Fountains: A historical Progression from the First to Today
The first fountains were found on drawings in the ancient tombs of Egypt. These drawings portrayed fountains in courtyards. They were drawn to be rectangular fountain with trees lining the edges. In Egypt, in the hot desert sun, these fountains, lined with shady trees, provided a cool place to relax and escape from the sun.
The Persian culture altered the appearance of garden fountains, creating enclosed gardens and pools. The fountains became complex designs creating stunning architectural areas. During the Roman period, the idea of cleanliness and bathing was very important, so for them, garden fountains became public baths as well. So, like the Egyptians, these cultures, located in the hot Middle East, used fountains a a way to find refuge from the heat. Other countries would also begin to build fountains as well. Spain has records of fountains dating back to the 15th century, while India has records of fountains from the 17th-18th centuries. China and Japan have courtyards that were centered around water pools. The focus on including water and making it available has been active in all cultures, for more than just the basic need of humans to consume water, but for bathing and artistic reasons as well. The Renaissance brought a more artistic and intricate scene. Fountains become more grandiose, and gardens were more architectural and complex. The Renaissance created a fire that burned through all of Europe, with these Italianate Gardens popping up everywhere.
The gardens of the 18th century were remarkably different from the fountains that were built during the 20th century. These gardens were designed to look like the wilderness, with the designs being rather haphazardly designed so they would look natural. However in the 20th century, fountains were used by artists to being nature indoors. Adding indoor fountains and pools to shopping malls or office, or even in homes.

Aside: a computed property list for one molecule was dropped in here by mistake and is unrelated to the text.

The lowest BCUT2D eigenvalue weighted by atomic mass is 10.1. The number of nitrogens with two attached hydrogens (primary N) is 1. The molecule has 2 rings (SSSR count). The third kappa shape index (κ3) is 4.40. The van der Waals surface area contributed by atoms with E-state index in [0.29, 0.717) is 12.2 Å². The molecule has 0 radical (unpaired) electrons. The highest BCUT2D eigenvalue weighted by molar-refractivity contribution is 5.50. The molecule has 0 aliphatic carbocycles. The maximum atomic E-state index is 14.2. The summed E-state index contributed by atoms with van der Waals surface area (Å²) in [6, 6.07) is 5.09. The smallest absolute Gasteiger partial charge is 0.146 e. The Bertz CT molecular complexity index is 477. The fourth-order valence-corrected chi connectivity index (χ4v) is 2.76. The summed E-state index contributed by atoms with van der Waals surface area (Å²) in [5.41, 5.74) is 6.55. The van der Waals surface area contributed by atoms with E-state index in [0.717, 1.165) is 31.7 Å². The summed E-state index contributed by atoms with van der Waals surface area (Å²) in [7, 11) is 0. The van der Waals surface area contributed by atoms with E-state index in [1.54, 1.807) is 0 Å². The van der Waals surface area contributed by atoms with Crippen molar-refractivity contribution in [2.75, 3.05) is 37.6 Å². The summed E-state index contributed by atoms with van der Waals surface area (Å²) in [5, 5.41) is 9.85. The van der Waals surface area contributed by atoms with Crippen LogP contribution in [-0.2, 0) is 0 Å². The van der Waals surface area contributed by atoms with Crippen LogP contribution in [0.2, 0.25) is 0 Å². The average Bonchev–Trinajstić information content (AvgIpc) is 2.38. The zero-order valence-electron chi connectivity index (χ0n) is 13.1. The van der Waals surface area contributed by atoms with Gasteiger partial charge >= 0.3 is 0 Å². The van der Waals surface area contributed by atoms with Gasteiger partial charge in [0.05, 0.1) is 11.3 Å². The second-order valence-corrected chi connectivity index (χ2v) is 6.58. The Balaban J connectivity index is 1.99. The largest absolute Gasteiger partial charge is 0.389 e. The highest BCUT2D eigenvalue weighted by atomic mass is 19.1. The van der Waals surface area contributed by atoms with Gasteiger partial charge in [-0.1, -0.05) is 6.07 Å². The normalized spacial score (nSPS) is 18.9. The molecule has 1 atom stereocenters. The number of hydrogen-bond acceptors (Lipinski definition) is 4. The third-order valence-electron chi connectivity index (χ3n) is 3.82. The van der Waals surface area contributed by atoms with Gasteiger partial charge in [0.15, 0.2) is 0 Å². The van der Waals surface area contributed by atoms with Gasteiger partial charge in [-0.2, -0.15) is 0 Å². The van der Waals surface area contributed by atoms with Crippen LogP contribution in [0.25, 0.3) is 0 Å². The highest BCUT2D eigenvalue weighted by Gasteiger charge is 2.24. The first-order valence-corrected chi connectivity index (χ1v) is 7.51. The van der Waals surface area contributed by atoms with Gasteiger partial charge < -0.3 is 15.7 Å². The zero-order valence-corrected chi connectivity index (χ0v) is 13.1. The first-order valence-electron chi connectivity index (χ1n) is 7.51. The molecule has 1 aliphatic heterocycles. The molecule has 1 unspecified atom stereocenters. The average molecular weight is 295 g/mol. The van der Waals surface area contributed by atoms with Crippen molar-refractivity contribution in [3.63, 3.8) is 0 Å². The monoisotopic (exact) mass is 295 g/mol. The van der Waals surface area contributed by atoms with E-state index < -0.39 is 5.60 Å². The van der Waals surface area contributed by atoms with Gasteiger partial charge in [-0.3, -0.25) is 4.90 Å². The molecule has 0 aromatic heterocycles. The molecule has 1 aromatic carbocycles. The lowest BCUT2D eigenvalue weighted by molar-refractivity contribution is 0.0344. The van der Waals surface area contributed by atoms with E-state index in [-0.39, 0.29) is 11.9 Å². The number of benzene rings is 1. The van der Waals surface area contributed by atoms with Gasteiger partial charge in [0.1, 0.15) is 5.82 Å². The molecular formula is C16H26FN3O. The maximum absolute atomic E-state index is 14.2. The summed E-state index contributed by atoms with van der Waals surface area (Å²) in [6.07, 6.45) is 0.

Fountains were first created as a purely functional tool, to stay cool and get water. Aqueducts were used to carry water to the fountains. Until the 19th century water flow in fountains was dependent on gravity. So the water source had to be higher than the fountain. The Romans transformed the use of fountains into decorative features, using them for bathing and drinking, but also decorated the fountains in bronzed statues and stone masks.
The 19th century, with the invention of indoor plumbing, allowed the main source of drinking and washing water to be in the home, so the fountains function becomes purely decorative. Gravity was replaced with pumps allowing water to be re-circulated through fountain, as well as allowed the fountain to shoot water even higher in the air.
Today, fountains have become a source of decoration for city squares and parks. Often they are built as a memorial or a tribute for an individual or to commemorate a specific even in history. They have become very sophisticated, designed to synchronize with lights and music, to create fantastic water shows. Some fountains are designed for public use as well, acting like huge sprinklers for kids and families to have fun in the hot weather. Other fountains are added to parks and recreational sites for drinking purposes.
Fountains have played a role throughout history for many different purposes, and continue to play a function in society today. As technology improves, fountains will also improve also, creating more fantastic and amazing water designs!